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I have so many ideas for different stamps I can barely pick which one to make next. Let us know what you think about this project in the comments below!

Interested in learning more about at-home 3D printing? Check out SparkFun’s 3D printers and supplies.

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The K7TMG HF Morse code temperature beacon

via Dangerous Prototypes


AA7EE published a new build, a little temperature beacon:

This was a fun little project – and it gave me an idea for a future one. Sometimes, I find that the more complex undertakings, which require more planning, can get to the point that they “take me over” somewhat. At that point, for me, some of the fun starts getting squeezed out and that, of course, absolutely cannot be allowed to happen. This is the time when simple and fun projects save the day.

Check out the video after the break.

See the full post at Dave Richards AA7EE blog.

NickelBot – Laser controller

via Dangerous Prototypes


bdring made this laser controller for his wooden nickel engraver project and wrote a post on his blog detailing its assembly:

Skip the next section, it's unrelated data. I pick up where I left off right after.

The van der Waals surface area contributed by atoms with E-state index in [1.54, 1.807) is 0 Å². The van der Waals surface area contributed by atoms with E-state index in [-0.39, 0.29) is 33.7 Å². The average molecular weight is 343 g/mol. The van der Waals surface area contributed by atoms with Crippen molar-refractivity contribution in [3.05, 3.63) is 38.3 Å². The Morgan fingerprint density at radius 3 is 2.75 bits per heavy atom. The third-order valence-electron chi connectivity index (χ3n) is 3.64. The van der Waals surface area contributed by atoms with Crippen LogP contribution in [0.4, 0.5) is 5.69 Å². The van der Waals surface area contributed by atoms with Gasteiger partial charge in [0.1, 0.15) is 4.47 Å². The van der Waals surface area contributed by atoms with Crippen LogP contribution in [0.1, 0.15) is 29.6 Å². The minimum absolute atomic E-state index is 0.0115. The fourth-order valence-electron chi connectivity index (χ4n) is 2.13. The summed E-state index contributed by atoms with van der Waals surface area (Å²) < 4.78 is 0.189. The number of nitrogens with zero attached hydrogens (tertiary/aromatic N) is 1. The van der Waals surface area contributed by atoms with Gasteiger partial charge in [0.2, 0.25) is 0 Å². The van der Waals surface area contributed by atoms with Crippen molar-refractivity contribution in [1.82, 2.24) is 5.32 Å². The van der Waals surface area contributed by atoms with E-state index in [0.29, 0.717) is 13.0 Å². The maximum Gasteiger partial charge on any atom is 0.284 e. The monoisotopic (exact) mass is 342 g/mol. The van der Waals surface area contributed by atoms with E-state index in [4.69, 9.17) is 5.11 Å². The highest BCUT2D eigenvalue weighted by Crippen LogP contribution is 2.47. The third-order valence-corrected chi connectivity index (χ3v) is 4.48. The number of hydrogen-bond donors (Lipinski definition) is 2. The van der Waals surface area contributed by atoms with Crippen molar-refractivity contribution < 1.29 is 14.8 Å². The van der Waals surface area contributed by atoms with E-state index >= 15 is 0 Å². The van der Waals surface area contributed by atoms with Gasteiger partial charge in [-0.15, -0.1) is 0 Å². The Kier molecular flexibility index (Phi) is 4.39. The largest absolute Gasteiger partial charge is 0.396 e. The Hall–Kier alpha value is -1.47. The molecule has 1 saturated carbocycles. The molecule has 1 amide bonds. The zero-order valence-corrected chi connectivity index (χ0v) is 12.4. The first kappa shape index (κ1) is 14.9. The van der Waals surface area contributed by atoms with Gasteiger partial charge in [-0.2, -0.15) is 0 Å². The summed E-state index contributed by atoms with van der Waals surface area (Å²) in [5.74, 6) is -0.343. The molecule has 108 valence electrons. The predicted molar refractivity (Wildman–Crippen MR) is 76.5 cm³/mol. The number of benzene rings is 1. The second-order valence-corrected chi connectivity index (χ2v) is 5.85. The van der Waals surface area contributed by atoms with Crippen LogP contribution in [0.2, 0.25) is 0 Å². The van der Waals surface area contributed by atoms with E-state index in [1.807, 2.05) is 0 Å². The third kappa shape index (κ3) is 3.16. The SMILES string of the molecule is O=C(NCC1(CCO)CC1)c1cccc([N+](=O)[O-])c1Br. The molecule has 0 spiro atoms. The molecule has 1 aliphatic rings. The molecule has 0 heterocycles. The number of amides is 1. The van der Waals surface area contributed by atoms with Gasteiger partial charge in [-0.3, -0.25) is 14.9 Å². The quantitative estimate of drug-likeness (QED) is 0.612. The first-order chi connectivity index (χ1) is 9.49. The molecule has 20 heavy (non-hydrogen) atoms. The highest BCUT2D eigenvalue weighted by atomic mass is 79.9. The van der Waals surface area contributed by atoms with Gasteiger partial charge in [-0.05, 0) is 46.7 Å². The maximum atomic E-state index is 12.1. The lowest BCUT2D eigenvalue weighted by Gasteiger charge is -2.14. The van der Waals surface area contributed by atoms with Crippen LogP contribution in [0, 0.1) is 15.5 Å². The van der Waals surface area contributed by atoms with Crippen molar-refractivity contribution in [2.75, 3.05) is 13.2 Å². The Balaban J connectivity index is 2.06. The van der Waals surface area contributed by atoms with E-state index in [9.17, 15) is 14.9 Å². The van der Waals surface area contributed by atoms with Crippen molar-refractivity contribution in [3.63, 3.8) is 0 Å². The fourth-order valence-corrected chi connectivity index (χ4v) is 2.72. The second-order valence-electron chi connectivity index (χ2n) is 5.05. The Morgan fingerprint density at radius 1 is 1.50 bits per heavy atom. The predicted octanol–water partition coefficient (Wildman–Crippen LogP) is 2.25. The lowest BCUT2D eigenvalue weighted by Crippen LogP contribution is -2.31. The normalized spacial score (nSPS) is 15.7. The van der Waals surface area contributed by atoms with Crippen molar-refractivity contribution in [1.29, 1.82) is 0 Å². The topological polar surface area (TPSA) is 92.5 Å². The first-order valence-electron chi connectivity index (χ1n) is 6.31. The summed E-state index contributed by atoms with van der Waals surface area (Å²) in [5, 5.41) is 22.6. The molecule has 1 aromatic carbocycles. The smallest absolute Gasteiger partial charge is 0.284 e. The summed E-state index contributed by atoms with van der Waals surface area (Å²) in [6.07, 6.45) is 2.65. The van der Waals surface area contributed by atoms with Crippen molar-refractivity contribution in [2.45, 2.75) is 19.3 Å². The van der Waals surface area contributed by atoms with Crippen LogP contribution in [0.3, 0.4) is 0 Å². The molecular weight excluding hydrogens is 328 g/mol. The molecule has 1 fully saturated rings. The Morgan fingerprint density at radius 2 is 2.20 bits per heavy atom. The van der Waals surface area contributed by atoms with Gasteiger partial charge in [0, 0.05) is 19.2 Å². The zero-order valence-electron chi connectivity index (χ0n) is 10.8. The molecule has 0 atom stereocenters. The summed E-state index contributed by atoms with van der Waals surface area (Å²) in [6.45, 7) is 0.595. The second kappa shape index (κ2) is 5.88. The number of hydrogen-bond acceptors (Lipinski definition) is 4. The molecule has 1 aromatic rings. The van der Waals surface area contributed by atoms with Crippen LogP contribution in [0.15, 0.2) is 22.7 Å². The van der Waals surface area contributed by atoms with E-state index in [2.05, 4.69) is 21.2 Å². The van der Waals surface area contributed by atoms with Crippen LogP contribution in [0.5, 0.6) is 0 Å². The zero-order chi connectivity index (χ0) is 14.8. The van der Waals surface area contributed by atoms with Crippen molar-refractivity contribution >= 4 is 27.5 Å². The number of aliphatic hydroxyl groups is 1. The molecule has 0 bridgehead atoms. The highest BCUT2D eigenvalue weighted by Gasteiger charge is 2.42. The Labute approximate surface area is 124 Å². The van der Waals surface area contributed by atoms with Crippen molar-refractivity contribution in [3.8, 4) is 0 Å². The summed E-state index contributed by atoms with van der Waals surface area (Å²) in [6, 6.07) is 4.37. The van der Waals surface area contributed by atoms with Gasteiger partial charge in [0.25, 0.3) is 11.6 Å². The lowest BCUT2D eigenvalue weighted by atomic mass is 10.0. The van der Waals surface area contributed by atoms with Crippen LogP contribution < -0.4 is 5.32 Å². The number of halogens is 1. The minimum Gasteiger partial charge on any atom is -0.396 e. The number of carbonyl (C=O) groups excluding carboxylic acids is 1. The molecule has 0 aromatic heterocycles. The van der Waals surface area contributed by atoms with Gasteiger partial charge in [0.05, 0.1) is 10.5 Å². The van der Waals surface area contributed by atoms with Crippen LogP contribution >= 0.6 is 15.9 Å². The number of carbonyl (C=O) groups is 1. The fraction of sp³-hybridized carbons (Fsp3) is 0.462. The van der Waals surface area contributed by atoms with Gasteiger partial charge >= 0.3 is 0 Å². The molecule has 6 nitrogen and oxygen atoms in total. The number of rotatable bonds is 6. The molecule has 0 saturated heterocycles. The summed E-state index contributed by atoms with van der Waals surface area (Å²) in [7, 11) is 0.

Here are some details on the custom laser controller I made for the NickelBot, wooden nickel engraving machine.
I want to use Grbl to control the machine. Grbl has support for lasers that allows better power control during the engrave. It also has the Core XY support I need for the H-bot mechanism it uses. The only feature I needed that it did not have is a hobby servo output.

More details at Buildlog.Net blog.

YouTuber makes his own Overwatch laser turrets

via Arduino Blog

If you ever wanted to to see what Symmetra’s sentry turrets from Overwatch would look like in real life, now you can thanks to Mr. Volt. The YouTuber has produced a pair of them powered by a LiPo battery and controlled with an Arduino Mega, utilizing a relay shield to provide enough power to each laser.

In theory, the turrets can each be aimed with a servo motor and sense objects with an infrared range finder. The main control feature, however, is an arcade button that controls firing, along with a big red e-stop switch to cut things off as needed.